Firstly congratulations. After you get married, there are a few legal things you might want to consider so we’ve made a checklist of things to go through with your new spouse.
There is no requirement to legally change your new, many people do this out of custom. Some people combine names (i.e. “Smith-Baker”). If you are going to change your name, then you don’t necessarily have to register the name change. Rather you can usually update your formal documents by making a request to the various bodies (banks, department of transport, passport office etc). Almost all bodies will accept the name change if you provide a marriage certificate. If you wish to change your name to combine it with your spouses, depending on how you want to change it you may need to formally request a name change at the Birth, Deaths and Marriage registry.
When you get married it’s important you ensure your Will is up to date. While your new spouse passing away might be the last thing you want to think about, it’s important you don’t put your head in the sand. Many newlyweds assume once married that they will automatically inherit any property upon the death of the other space. This belief is a semi-myth in Queensland. If you die without a will, it’s called dying ‘intestate’. Part 3 of the Succession Act 1981 Queensland sets out the rules on what happens to your property. If you don’t have a valid will your spouse may not necessarily be entitled to your entire estate, particularly if there is children of another marriage, unborn children or existing children of the marriage.
Power of Attorney
If something terrible happens having a power of attorney is important. This simple document can cut through the bureaucratic red tape and gives the power of your spouse (or any other person you wish to nominate) to make decisions in your best interest. This can include important medical decisions and financial decisions. Unfortunately, accidents happen, but life goes on and bills need to be paid. A power of attorney will make it easy to keep your new spouses life on track in the event they become unable to make their own decisions. If you require more specific powers for medical wishes, you can also use an Advanced Health Directive.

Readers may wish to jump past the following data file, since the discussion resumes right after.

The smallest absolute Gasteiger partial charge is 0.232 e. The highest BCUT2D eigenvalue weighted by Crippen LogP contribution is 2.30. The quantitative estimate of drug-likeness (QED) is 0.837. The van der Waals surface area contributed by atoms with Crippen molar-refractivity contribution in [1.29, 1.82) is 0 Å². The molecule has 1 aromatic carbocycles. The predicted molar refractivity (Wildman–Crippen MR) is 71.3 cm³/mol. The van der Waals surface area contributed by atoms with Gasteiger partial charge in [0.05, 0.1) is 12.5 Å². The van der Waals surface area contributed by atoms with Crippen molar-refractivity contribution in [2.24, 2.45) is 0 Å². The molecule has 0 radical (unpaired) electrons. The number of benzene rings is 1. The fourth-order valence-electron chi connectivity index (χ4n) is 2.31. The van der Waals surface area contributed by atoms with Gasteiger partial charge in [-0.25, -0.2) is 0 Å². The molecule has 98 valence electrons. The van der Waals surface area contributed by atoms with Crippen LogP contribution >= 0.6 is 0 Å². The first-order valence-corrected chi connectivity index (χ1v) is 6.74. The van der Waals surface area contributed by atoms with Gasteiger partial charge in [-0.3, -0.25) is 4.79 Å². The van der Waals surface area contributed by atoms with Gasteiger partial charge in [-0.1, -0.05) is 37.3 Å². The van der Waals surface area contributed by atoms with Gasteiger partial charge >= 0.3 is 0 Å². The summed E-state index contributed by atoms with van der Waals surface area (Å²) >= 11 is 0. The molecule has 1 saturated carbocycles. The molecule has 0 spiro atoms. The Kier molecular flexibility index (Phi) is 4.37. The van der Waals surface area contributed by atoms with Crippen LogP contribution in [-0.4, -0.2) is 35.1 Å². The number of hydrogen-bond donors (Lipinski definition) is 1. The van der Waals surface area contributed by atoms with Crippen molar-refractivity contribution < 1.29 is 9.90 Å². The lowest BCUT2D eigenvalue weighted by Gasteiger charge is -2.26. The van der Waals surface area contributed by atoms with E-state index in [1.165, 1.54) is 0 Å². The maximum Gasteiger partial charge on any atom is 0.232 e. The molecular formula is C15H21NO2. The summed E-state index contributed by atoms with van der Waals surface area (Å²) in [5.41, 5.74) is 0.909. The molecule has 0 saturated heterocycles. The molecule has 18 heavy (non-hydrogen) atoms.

It is hard to talk about what happens to property if the relationship doesn’t work out, but it’s important to have a frank and honest discussion about the state of each other’s finances. There is a common myth that getting married gives each of you entitlements over each other’s property. This usually isn’t the case. Family law is complex and the rules surrounding how property is distributed require much more thought then “we were married, so it’s 50/50”. You see property can include DEBT. So it’s very important you understand what you’re getting yourself into and seek legal advice from a family lawyer early if you want to protect your assets. Asset protection is not just protecting yourself if the relationship doesn’t work out (we hope it does) but it’s also protecting your assets from creditors. You can enter into a binding financial agreement with your spouse about what happens to each other’s property before, during or after the relationship.
Update Superannuation and Life insurance policies
It’s important to contact your superannuation and life insurance providers. Superannuation and life insurance doesn’t automatically flow to your estate after you die, instead, it goes to wherever the fund’s trustee nominates it to go. To ensure it goes to your spouse you should contact your providers, they will provide you with a form to fill out and send back. It’s important to remember each fund or insurance has its own rules surrounding who you can nominate and how long for. It’s important you discuss your requirements and review your wishes at least every 2 years.
Add your spouse to property title
There is no legal requirement to change property title upon marriage, however, keeping it in your sole name won’t necessarily protect it in a separation or against creditors. If you do wish to add your spouse to your car or house title, check with the Titles office in your state. Fees, including stamp duty, might be payable.
Disclaimer – It’s important to seek independent legal advice specific to your situation. This blog is for informational purposes and not to be relied upon as legal advice.
Guess blog written by Lauren Costanzo I Cudmore Legal Family Lawyers
About the Author
‘Lauren Costanzo is the practice manager of Cudmore Legal Family Lawyers Brisbane. Cudmore Legal is a legal firm based on Brisbane northside at Aspley (near Chermside) and Bowen Hills. They handle family law and estate planning matters.’
Cudmore Legal Family Lawyers – https://www.cudmorelegal.com.au